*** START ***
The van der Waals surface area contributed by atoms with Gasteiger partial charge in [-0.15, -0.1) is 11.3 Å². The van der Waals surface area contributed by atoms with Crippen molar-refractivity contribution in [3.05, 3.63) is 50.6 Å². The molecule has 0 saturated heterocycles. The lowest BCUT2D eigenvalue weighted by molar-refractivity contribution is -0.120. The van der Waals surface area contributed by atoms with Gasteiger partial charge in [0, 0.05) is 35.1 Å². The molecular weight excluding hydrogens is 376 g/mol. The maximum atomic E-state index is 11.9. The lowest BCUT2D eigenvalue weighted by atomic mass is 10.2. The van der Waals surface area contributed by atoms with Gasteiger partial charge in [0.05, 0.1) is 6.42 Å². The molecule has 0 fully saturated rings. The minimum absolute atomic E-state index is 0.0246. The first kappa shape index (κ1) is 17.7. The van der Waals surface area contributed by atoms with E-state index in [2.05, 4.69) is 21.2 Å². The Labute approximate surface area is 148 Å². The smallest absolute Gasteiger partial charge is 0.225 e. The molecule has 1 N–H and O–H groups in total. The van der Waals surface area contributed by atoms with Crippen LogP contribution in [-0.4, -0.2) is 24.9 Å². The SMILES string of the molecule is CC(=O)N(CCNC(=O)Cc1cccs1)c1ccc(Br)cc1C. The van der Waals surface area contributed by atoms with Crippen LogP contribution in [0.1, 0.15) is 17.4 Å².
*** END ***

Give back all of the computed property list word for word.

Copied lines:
The van der Waals surface area contributed by atoms with Gasteiger partial charge in [-0.15, -0.1) is 11.3 Å². The van der Waals surface area contributed by atoms with Crippen molar-refractivity contribution in [3.05, 3.63) is 50.6 Å². The molecule has 0 saturated heterocycles. The lowest BCUT2D eigenvalue weighted by molar-refractivity contribution is -0.120. The van der Waals surface area contributed by atoms with Gasteiger partial charge in [0, 0.05) is 35.1 Å². The molecular weight excluding hydrogens is 376 g/mol. The maximum atomic E-state index is 11.9. The lowest BCUT2D eigenvalue weighted by atomic mass is 10.2. The van der Waals surface area contributed by atoms with Gasteiger partial charge in [0.05, 0.1) is 6.42 Å². The molecule has 0 fully saturated rings. The minimum absolute atomic E-state index is 0.0246. The first kappa shape index (κ1) is 17.7. The van der Waals surface area contributed by atoms with E-state index in [2.05, 4.69) is 21.2 Å². The Labute approximate surface area is 148 Å². The smallest absolute Gasteiger partial charge is 0.225 e. The molecule has 1 N–H and O–H groups in total. The van der Waals surface area contributed by atoms with Crippen LogP contribution in [-0.4, -0.2) is 24.9 Å². The SMILES string of the molecule is CC(=O)N(CCNC(=O)Cc1cccs1)c1ccc(Br)cc1C. The van der Waals surface area contributed by atoms with Crippen LogP contribution in [0.1, 0.15) is 17.4 Å².